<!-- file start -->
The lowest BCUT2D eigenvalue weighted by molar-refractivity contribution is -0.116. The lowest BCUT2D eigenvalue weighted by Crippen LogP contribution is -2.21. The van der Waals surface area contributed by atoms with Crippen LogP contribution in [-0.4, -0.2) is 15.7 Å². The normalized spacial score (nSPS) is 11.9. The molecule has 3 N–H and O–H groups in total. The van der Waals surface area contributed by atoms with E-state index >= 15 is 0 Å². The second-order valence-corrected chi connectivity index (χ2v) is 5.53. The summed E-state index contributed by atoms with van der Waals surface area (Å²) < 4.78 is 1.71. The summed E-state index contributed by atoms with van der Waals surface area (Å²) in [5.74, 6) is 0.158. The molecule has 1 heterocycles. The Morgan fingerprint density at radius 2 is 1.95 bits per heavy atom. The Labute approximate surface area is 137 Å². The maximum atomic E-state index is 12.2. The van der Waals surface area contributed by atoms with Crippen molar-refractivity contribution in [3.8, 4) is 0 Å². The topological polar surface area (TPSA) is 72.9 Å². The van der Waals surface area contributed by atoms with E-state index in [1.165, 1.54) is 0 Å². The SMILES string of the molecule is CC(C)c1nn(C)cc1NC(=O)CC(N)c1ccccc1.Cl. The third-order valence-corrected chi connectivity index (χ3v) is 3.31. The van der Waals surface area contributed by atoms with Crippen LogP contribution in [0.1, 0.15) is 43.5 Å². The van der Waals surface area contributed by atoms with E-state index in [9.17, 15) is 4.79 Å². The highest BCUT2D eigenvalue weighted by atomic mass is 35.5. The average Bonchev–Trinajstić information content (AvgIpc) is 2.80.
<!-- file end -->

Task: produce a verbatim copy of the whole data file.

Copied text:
The lowest BCUT2D eigenvalue weighted by molar-refractivity contribution is -0.116. The lowest BCUT2D eigenvalue weighted by Crippen LogP contribution is -2.21. The van der Waals surface area contributed by atoms with Crippen LogP contribution in [-0.4, -0.2) is 15.7 Å². The normalized spacial score (nSPS) is 11.9. The molecule has 3 N–H and O–H groups in total. The van der Waals surface area contributed by atoms with E-state index >= 15 is 0 Å². The second-order valence-corrected chi connectivity index (χ2v) is 5.53. The summed E-state index contributed by atoms with van der Waals surface area (Å²) < 4.78 is 1.71. The summed E-state index contributed by atoms with van der Waals surface area (Å²) in [5.74, 6) is 0.158. The molecule has 1 heterocycles. The Morgan fingerprint density at radius 2 is 1.95 bits per heavy atom. The Labute approximate surface area is 137 Å². The maximum atomic E-state index is 12.2. The van der Waals surface area contributed by atoms with Crippen molar-refractivity contribution in [3.8, 4) is 0 Å². The topological polar surface area (TPSA) is 72.9 Å². The van der Waals surface area contributed by atoms with E-state index in [1.165, 1.54) is 0 Å². The SMILES string of the molecule is CC(C)c1nn(C)cc1NC(=O)CC(N)c1ccccc1.Cl. The third-order valence-corrected chi connectivity index (χ3v) is 3.31. The van der Waals surface area contributed by atoms with Crippen LogP contribution in [0.1, 0.15) is 43.5 Å². The van der Waals surface area contributed by atoms with E-state index in [9.17, 15) is 4.79 Å². The highest BCUT2D eigenvalue weighted by atomic mass is 35.5. The average Bonchev–Trinajstić information content (AvgIpc) is 2.80.